CEP released updated resources on Mali, Burkina Faso, and Islamist extremist group al-Qaeda in the Islamic Maghreb following a suicide truck bombing at a military camp in the northern Mali city of Gao that killed at least 47 people and wounded more than 100. The attack targeted Malian soldiers and members of pro-government forces who were set to begin mixed patrols, a key step in the implementation of a peace agreement between the government and Tuareg rebels that ended a 2012-2013 separatist movement in Gao and surrounding areas. AQIM and other violent Islamist groups opposed the peace agreement.
CEP released the Terrorists and Extremists Database, an updated, searchable list and interactive map of detailed biographical information on more than 400 of the world’s most dangerous leaders, propagandists, operatives, and terror financiers. The Database features new graphics and search categories that allow users to more easily locate, organize, and compare information. Users can search the database in a number of different ways: by name, organization, type of leader, type of operative, and by country of origin.
Two years after the horrific and deadly attacks at a satirical magazine and a kosher supermarket in Paris, France continues to struggle with persistent and ever more deadly extremist violence. Armed with assault rifles, submachine guns, pistols, and a rocket launcher, brothers Chérif and Said Kouachi stormed the Paris offices of Charlie Hebdo on January 7, 2015, eventually killing 12 people. Two days later, associate Amedy Coulibaly killed four people at a Paris kosher supermarket and took others hostage. All three were eventually killed in gun battles with French police.
CEP released updated resources on extremism and counter-extremism in Germany following the death of the prime suspect in a December 19 truck attack on an outdoor Berlin Christmas market in a shootout with Italian police in Milan. The attacker, believed to be Tunisian-born Anis Amri— plowed a truck into a crowd of people at a Christmas market in Berlin, killing 12 people and injuring 48 others. ISIS claimed responsibility for the attack through its Amaq news agency, calling the driver a “soldier” of the Islamic State.
CEP released updated resources on two of the most powerful Iraqi Shiite militias, Kata'ib Hezbollah (KH) and Asaib Ahl al-Haq (AAH), trained and supported by Iran, that are fighting with Hezbollah for the Assad regime in Syria. On December 13, 2016, the United Nations implicated AAH’s Syrian wing in the slaughter of dozens of civilians in Aleppo. Despite a July Human Rights Watch report that documented killings, disappearances, torture, and the destruction of homes by Iraqi militia groups during the fight to retake Iraqi Sunni-dominated areas from ISIS, the Shiite militias were formally recognized by the Iraqi Parliament in November 2016.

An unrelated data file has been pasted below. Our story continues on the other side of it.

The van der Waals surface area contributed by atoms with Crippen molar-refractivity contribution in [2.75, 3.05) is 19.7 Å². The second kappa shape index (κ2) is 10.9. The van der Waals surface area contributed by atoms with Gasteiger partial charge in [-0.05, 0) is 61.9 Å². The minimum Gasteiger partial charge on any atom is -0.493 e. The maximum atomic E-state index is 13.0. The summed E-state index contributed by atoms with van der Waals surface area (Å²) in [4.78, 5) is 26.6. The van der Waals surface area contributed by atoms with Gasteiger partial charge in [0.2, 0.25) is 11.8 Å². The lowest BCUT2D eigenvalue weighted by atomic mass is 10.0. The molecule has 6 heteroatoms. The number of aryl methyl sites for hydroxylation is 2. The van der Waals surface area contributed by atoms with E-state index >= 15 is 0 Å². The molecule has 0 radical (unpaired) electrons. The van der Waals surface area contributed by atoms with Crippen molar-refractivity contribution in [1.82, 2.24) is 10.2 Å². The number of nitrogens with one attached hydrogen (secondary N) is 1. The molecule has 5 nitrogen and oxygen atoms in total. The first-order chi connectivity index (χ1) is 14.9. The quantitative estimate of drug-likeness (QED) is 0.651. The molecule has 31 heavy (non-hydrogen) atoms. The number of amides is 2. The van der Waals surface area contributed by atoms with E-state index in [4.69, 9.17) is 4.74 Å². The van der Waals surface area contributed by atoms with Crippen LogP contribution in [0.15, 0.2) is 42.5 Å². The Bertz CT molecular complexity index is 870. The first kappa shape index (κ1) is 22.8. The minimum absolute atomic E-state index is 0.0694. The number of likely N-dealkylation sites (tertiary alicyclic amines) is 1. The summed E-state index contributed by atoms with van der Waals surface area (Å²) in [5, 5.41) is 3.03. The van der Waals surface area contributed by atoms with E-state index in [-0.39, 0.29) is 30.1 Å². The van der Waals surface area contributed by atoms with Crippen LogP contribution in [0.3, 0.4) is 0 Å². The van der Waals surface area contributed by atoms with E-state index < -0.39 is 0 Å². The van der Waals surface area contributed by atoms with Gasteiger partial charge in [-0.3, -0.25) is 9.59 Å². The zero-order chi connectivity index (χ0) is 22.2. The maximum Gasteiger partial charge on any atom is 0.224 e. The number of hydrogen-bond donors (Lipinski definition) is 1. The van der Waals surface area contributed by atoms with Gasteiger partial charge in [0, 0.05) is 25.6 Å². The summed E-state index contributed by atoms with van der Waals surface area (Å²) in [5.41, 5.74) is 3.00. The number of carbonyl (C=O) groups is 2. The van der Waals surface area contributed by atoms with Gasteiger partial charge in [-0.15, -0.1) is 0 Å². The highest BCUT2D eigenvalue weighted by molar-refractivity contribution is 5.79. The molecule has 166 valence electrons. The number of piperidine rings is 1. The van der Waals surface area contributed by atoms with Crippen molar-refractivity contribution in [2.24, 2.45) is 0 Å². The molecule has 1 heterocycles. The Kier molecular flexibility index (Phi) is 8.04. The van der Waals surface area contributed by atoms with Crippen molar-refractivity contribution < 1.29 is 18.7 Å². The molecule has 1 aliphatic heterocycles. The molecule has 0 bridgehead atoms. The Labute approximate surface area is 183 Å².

CEP congratulated Senior Advisor Dr. Hany Farid on being named a fellow by the prestigious National Academy of Inventors (NAI). Dr. Farid is being honored for his innovative research in image analysis and digital forensics, a field which he pioneered. For the last year, Dr. Farid has worked with CEP to develop eGLYPH, a new robust hashing technology capable of identifying and quickly removing the most horrific and violent extremist images, video, and audio from the Internet and social media platforms. “Dr. Farid is truly a transformational figure and a person whose vision, drive, and integrity have made the world a safer and better place,” said CEP CEO Ambassador Mark D. Wallace.
CEP Senior Advisor and Dartmouth College Computer Science Professor Dr. Hany Farid was interviewed by National Public Radio, the Guardian , and Defense One, regarding an announcement by Facebook, Microsoft, YouTube (Google), and Twitter to cooperatively work in 2017 to identify and possibly remove certain extremist images and videos from their platforms. While CEP welcomed the move, Dr. Farid said many questions concerning the program’s scope and transparency need to be answered.
CEP released a statement today condemning the Boko Haram suicide bombing carried out by two women at a market in Madagali , Nigeria, that killed at least 30 people. "Madagali residents were liberated from Boko Haram’s rule earlier this year, but this attack shows their struggle with terror is far from over."
HBO’s VICE News Tonight broadcast a segment that detailed the workings of CEP's hashing technology, developed with Dartmouth College Computer Science Professor Dr. Hany Farid, that is capable of removing extremist images, video, and audio content from Internet and social media platforms. Dr. Farid was also interviewed about the announced plan by Facebook, Microsoft, Google, and Twitter to cooperatively work to remove certain extremist content from their platforms.
CEP CEO Ambassador Mark D. Wallace, in a statement, said he was pleased that social media companies, with support from the European Union, are adopting technology that will help remove extremist content from their platforms. He noted that the technology, video hashing, was developed and discussed with social media companies and the EU by CEP and Dr. Hany Farid, a professor at Dartmouth College and the world’s foremost hashing expert, during conversations dating back to last winter.